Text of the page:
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Don’t get scammed! Top 5 rip-offs

/ Source: TODAY

Stop right there. Put your money away. A lot of people are after your cash, and you, quite understandably, would like to hold on to as much of it as you can. It won't be easy: Last year, Americans frittered away more than $1.2 billion on dubious deals, an average of $2,057 for every consumer, according to the Federal Trade Commission. How do you tell the bargains from the boondoggles? Here's a look at five offers that often don't pay off, plus smart ways to save your hard-earned money.

1. Travel discount clubs
While on vacation, you may be offered an enticing deal: free tickets to a show in exchange for attending a 90-minute sales presentation. Turns out it's an opportunity to join a travel club, with promises of significant discounts on restaurants, cruises, hotels, and airfare. Memberships are expensive — up to $8,000 — but you can often talk the sales rep down. You sign a receipt for gift cards — say, for a free celebratory dinner at Red Lobster — and then have second thoughts about joining. But you're not worried about losing your money because there's a law mandating a specific cancellation period. Turns out there's a loophole, though, and if you signed and used those gift cards, you've technically accessed your membership benefits. You can't get out of the deal. The national BBB has received thousands of complaints about travel clubs in the last three years. And often consumers find better deals on their own.

  • The best advice: In general, clubs that charge more than a few hundred dollars are likely to be rip-offs. Avoid going to an in-person sales pitch. “You may think, No way am I going to buy anything, but the salespeople have answers to your every objection,” says Susan Grant, director of consumer protection at the Consumer Federation of America. “The deal is good for only one day, or the price keeps going down if you say you can't afford it — those are hallmarks of a scam.”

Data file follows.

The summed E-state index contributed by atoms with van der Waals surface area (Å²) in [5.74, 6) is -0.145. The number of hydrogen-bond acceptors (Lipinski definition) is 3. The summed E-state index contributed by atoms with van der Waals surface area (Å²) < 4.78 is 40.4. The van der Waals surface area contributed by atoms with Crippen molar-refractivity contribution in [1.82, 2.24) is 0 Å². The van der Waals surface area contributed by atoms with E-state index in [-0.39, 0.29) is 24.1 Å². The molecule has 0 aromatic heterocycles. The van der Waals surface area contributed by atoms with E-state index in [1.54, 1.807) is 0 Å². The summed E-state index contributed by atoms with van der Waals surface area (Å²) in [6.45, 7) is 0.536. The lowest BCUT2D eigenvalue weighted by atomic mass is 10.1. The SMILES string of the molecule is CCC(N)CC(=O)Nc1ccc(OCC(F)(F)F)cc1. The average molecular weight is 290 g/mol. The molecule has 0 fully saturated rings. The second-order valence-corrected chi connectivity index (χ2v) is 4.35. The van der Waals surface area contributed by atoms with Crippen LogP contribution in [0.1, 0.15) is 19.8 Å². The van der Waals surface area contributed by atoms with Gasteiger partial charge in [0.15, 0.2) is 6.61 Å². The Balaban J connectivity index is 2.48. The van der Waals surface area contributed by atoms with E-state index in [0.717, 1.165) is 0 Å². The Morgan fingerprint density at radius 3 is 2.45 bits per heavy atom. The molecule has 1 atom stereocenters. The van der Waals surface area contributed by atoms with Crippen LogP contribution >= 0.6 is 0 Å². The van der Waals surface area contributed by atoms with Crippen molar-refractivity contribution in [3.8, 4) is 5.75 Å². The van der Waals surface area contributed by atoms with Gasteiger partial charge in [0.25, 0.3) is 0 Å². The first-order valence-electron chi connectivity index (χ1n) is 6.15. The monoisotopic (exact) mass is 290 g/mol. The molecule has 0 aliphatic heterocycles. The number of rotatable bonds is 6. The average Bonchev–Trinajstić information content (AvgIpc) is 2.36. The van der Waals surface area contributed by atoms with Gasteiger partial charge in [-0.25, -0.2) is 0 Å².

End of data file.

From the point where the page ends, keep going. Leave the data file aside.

2. Cell phone replacement insurance
You purchase a cell phone and opt for the replacement insurance. Few people, though, read the fine print. They just assume they'll receive an exact duplicate of their phone should they need to replace it. Actually the policy says that the phone only has to be “comparable.” And you'll usually receive a refurbished phone, not a new one. After you total up the costs — typically $4 to $5 a month for the premiums plus a nonrefundable deductible of $35 to $100 per claim — replacement policies are generally not worth the money.

  • The best advice: Skip the cell phone insurance unless you have a high-end device like a BlackBerry or Treo or your teens tend to lose their own expensive phones. Most insurance plans give you up to 14 days to enroll after you buy a cell phone, so take the contract home and read it carefully.


3. Mail-in rebates
Who doesn't love a bargain? And who passes up a rebate offer? But be careful. Typically, rebate rules are confusing yet must be followed to the letter. Some require that forms be filled out by hand. Others ask for a proof of purchase that's located on an inside flap of the box. Still others require multiple mailings, to different addresses, with proof of purchase for each. Fail to complete the requirements perfectly, and you don't get the rebate.